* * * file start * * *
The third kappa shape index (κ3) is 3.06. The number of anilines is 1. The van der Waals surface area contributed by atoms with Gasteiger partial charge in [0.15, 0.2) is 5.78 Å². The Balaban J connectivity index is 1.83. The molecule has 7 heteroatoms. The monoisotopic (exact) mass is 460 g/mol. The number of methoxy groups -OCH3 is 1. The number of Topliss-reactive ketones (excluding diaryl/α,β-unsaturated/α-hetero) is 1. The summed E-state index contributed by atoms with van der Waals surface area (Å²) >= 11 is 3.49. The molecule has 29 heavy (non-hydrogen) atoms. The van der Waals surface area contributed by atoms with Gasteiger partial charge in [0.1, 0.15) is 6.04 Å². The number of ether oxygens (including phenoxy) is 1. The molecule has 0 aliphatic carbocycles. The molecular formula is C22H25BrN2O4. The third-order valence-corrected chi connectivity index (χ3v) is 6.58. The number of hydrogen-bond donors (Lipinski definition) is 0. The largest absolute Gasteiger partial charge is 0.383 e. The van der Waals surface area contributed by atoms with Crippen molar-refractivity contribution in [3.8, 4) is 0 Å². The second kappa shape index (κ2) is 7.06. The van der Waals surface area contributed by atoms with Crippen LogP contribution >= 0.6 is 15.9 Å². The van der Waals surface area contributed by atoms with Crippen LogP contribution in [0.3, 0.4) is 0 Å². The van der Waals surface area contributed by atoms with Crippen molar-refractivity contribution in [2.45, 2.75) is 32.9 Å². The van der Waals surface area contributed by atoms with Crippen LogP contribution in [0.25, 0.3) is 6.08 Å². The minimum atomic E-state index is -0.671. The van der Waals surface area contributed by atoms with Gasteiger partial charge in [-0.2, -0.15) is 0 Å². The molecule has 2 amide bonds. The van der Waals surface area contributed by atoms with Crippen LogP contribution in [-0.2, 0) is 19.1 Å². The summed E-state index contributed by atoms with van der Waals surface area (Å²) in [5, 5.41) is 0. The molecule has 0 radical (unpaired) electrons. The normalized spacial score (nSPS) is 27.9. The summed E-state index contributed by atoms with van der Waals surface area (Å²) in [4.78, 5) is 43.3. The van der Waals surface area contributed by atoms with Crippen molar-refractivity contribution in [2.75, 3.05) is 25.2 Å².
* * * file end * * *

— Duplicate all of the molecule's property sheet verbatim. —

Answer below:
The third kappa shape index (κ3) is 3.06. The number of anilines is 1. The van der Waals surface area contributed by atoms with Gasteiger partial charge in [0.15, 0.2) is 5.78 Å². The Balaban J connectivity index is 1.83. The molecule has 7 heteroatoms. The monoisotopic (exact) mass is 460 g/mol. The number of methoxy groups -OCH3 is 1. The number of Topliss-reactive ketones (excluding diaryl/α,β-unsaturated/α-hetero) is 1. The summed E-state index contributed by atoms with van der Waals surface area (Å²) >= 11 is 3.49. The molecule has 29 heavy (non-hydrogen) atoms. The van der Waals surface area contributed by atoms with Gasteiger partial charge in [0.1, 0.15) is 6.04 Å². The number of ether oxygens (including phenoxy) is 1. The molecule has 0 aliphatic carbocycles. The molecular formula is C22H25BrN2O4. The third-order valence-corrected chi connectivity index (χ3v) is 6.58. The number of hydrogen-bond donors (Lipinski definition) is 0. The largest absolute Gasteiger partial charge is 0.383 e. The van der Waals surface area contributed by atoms with Crippen molar-refractivity contribution in [3.8, 4) is 0 Å². The second kappa shape index (κ2) is 7.06. The van der Waals surface area contributed by atoms with Crippen LogP contribution >= 0.6 is 15.9 Å². The van der Waals surface area contributed by atoms with Crippen LogP contribution in [0.3, 0.4) is 0 Å². The van der Waals surface area contributed by atoms with Crippen molar-refractivity contribution in [2.45, 2.75) is 32.9 Å². The van der Waals surface area contributed by atoms with Crippen LogP contribution in [0.25, 0.3) is 6.08 Å². The minimum atomic E-state index is -0.671. The van der Waals surface area contributed by atoms with Gasteiger partial charge in [-0.2, -0.15) is 0 Å². The molecule has 2 amide bonds. The van der Waals surface area contributed by atoms with Crippen LogP contribution in [-0.2, 0) is 19.1 Å². The summed E-state index contributed by atoms with van der Waals surface area (Å²) in [5, 5.41) is 0. The molecule has 0 radical (unpaired) electrons. The normalized spacial score (nSPS) is 27.9. The summed E-state index contributed by atoms with van der Waals surface area (Å²) in [4.78, 5) is 43.3. The van der Waals surface area contributed by atoms with Crippen molar-refractivity contribution in [2.75, 3.05) is 25.2 Å².